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Forum Thread - A fix for overcooked ghee?

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Shambhavi, on 6/12/2005 03:49am


Does anyone know a fix for ghee that is cooked at too high heat or for too long? It becomes all cloudy and never separates properly.

Thank you.


Mamta, on 6/12/2005 06:43am

Hello Shambhavi

Like anything that is burnt, it is really impossible to 'fix' burnt ghee. If it smells burnt, the best thing you can do is throw it away and not ruin any more of your good ingredients by cooking in it. If it does not taste/smell burnt, and only looks cloudy etc., try cooking one small dish in it and see how it tastes. If it comes out okay, use it. Otherwise throw it away.

If you live in UK or some other cold country, you may try leaving it outside and see if birds like it!


PS Next time you make ghee, leave it to cook on low heat, for longer. Itt is much safer!

Ranjan, on 27/4/2006 05:48pm

I burnt it too, the first time I made it! I had to throw it all out. Fortunately, i was making only a small amount.


onlytaste, on 8/5/2006 11:39am

does it have any nutritional value?

AskCy, on 8/5/2006 05:49pm

its the fat/oil for cooking in/with

Mamta, on 8/5/2006 08:49pm

Ghee or Clarified butter is mainly saturated FAT. I am not sure of it's nutritional values other than this; my grandmother used it liberally in her cooking, made sweets with it, added it on top of her food like people here in the West add cream, used it as a skin lotion and hair oil. She was small and slim, very erect. She lived to be 97, had almost black hair until she was well into her eighties, needed glasses only in her eighties, had strong bones, was quite fit and able to look after herself until last couple of years of her life. Was it the nutritional value of ghee or was it other things? She said it was the milk and ghe, but who can say! It never did her any harm though!

AskCy, on 9/5/2006 08:07pm

Sounds like one special lady.

Mamta, on 10/5/2006 05:34am

Yes indeed, she was Steven. If I start talking about her, I could write pages on her! She was a lovely lady and had a great presence at her full 4ft. 11inch

I just found this in Reader's Digest book "An A to Z guide of healthy eating":

Nutritional values of Butter (precursor of ghee)

108 cal per tbs.

11 gm. total fat: 7.1 gm. saturated and 3.3 mono-saturated fat, ) 0.4 gm. polyunsaturated fat. High saturated fat, increases the risk of heart disease, obesity and some other diseases.

33 mg. cholesterol.

It is a good source of vitamin A and D.

It has same calories as margarine, both have 16-20% water.

It tastes better than margarine and oils.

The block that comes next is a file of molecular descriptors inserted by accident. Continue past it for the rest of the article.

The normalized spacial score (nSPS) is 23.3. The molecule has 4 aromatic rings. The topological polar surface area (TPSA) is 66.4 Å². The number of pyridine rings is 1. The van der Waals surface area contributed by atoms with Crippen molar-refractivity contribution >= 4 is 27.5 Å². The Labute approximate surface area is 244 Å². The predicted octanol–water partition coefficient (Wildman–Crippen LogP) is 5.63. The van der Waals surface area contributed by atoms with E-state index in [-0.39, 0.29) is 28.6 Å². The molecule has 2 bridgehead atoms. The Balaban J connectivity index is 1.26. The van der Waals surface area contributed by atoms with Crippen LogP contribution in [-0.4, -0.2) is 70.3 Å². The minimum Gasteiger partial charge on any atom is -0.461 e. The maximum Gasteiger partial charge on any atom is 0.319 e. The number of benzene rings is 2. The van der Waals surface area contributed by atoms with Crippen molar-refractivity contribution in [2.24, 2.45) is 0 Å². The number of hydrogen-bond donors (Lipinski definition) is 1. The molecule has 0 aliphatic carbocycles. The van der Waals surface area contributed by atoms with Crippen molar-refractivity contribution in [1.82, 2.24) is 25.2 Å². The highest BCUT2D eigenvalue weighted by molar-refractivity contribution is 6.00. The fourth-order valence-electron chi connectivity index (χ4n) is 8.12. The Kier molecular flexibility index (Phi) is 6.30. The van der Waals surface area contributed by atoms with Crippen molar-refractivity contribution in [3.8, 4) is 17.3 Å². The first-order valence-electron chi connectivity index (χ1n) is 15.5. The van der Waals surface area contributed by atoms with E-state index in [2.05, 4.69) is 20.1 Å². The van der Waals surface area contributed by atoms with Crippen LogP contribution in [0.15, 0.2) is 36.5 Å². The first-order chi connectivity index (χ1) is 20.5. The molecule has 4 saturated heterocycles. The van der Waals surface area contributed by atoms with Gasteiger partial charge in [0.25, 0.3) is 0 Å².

Drawbacks of butter:

Using butter and margarine sparingly can be incorporated into a healthy diet.

I hope this is of help!


Sonya, on 11/5/2006 03:37pm

I would just bin it, it is useless.


Claire, on 4/11/2013 03:43pm

Ok ghee not burnt but super amber. Could the butter I used be wrong. Wanted organic salt free, got just salt free.

Claire, on 4/11/2013 03:46pm

Ok ghee not burnt but super amber. Could the butter I used be wrong. Wanted organic salt free, got just salt free.

Mamta, on 4/11/2013 04:23pm

Probably a bit overcooked. If it doesn't smell burnt and tastes ok on a chapati or pon a spoon of dal, this is fine to use. Just be careful next time.

Claire, on 4/11/2013 07:48pm

Thanx so much. Once the dark ghee solidified looked ok. Can't wait to use it tonite with veggies and have the kids try it. It smells really good. Yea!!!! So grateful to have you share this culture with me in Louisiana.

Rajneesh, on 6/11/2013 09:49am

The best ghee is one made at home, none of the market ones can beat it.

Kavey, on 8/11/2013 08:21am

Although I don't think it's "a thing" in Indian cuisine, browned butter (or beurre noisette, as it's known in French) is a wonderful thing - butter browned just enough to give it an amber colour and nutty taste.

So, if yours isn't burnt, then you've basically got brown butter, which sounds delicious. Would use it as flavouring, spread rather than cook with it, as cooking might take it across to burnt status...?

For making ghee, definitely use low heat, it doesn't take much at all for solids to separate out.

Rajneesh, on 8/11/2013 04:26pm

Not related to ghee but came across an article that none of the processed vegetable oil is good for health, even olive oil should not be heated but used cold on salads. Butter and coconut oil is healthier option.

Svati, on 28/7/2014 11:56am

Ouch just discovered about a litre of burnt Ghee and it got mixed in with some Good Ghee and all of it has a slight smell.....Burnt milk I have treated with Potatos cut in half and left for a while was wondering if the same would work for Ghee!

Svati, on 28/7/2014 12:21pm

I have experimented with adding a bit of Garlic and Curry leaves and will wait n see if there is an improvement....The Ghee isn't too amber in colour and mebbe there is hope! Keeping fingers crossed!

Mamta, on 28/7/2014 06:49pm

May be there is!!1 In my experience, burnt stuff is better thrown away. If you add more things to recover it, you are only throwing good money after bad... but will wait to hear from you.

Svati, on 2/8/2014 12:10pm

SUCCESS!!!! Mamta and all on this forum! It gives me immense pleasure to inform you that my experiment with adding fresh curry leaves and garlic to my burnt Ghee proved Immensely successful! Should've posted the results immediately but 2 days later when I opened the box of ghee, Viola, the Burnt smell n taste was GONE! and it smelt rather good and normal! Dunno if the garlic did anything for the smell cos I cannot smell any garlic in the Ghee, but yes the yummy smell of Curry leaves is subtly there! So there you Go don't throw away your burnt Ghee Folks!!:-)

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